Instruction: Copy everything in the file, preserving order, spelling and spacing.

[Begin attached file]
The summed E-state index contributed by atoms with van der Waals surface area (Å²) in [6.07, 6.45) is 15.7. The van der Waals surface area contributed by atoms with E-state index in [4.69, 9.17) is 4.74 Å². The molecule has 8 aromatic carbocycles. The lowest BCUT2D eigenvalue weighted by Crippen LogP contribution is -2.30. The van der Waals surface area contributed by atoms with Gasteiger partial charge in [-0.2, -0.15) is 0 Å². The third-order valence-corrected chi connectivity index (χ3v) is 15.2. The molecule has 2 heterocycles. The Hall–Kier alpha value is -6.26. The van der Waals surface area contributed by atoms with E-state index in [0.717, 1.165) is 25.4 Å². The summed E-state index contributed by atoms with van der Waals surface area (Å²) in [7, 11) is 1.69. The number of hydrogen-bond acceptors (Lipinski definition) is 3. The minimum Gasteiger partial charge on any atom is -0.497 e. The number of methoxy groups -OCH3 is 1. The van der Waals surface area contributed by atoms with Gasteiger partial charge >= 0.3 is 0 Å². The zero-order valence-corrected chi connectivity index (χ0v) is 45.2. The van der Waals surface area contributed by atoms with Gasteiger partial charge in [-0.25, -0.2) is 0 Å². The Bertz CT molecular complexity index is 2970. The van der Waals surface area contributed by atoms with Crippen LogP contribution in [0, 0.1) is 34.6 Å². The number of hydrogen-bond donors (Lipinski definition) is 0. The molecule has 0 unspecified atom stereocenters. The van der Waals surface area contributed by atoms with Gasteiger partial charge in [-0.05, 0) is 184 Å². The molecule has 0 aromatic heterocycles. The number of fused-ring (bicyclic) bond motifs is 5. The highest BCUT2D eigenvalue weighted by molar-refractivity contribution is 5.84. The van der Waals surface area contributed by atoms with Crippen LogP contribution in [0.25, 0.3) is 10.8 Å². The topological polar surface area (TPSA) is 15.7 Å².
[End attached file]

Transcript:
The summed E-state index contributed by atoms with van der Waals surface area (Å²) in [6.07, 6.45) is 15.7. The van der Waals surface area contributed by atoms with E-state index in [4.69, 9.17) is 4.74 Å². The molecule has 8 aromatic carbocycles. The lowest BCUT2D eigenvalue weighted by Crippen LogP contribution is -2.30. The van der Waals surface area contributed by atoms with Gasteiger partial charge in [-0.2, -0.15) is 0 Å². The third-order valence-corrected chi connectivity index (χ3v) is 15.2. The molecule has 2 heterocycles. The Hall–Kier alpha value is -6.26. The van der Waals surface area contributed by atoms with E-state index in [0.717, 1.165) is 25.4 Å². The summed E-state index contributed by atoms with van der Waals surface area (Å²) in [7, 11) is 1.69. The number of hydrogen-bond acceptors (Lipinski definition) is 3. The minimum Gasteiger partial charge on any atom is -0.497 e. The number of methoxy groups -OCH3 is 1. The van der Waals surface area contributed by atoms with Gasteiger partial charge >= 0.3 is 0 Å². The zero-order valence-corrected chi connectivity index (χ0v) is 45.2. The van der Waals surface area contributed by atoms with Gasteiger partial charge in [-0.25, -0.2) is 0 Å². The Bertz CT molecular complexity index is 2970. The van der Waals surface area contributed by atoms with Crippen LogP contribution in [0, 0.1) is 34.6 Å². The number of hydrogen-bond donors (Lipinski definition) is 0. The molecule has 0 unspecified atom stereocenters. The van der Waals surface area contributed by atoms with Gasteiger partial charge in [-0.05, 0) is 184 Å². The molecule has 0 aromatic heterocycles. The number of fused-ring (bicyclic) bond motifs is 5. The highest BCUT2D eigenvalue weighted by molar-refractivity contribution is 5.84. The van der Waals surface area contributed by atoms with Crippen LogP contribution in [0.25, 0.3) is 10.8 Å². The topological polar surface area (TPSA) is 15.7 Å².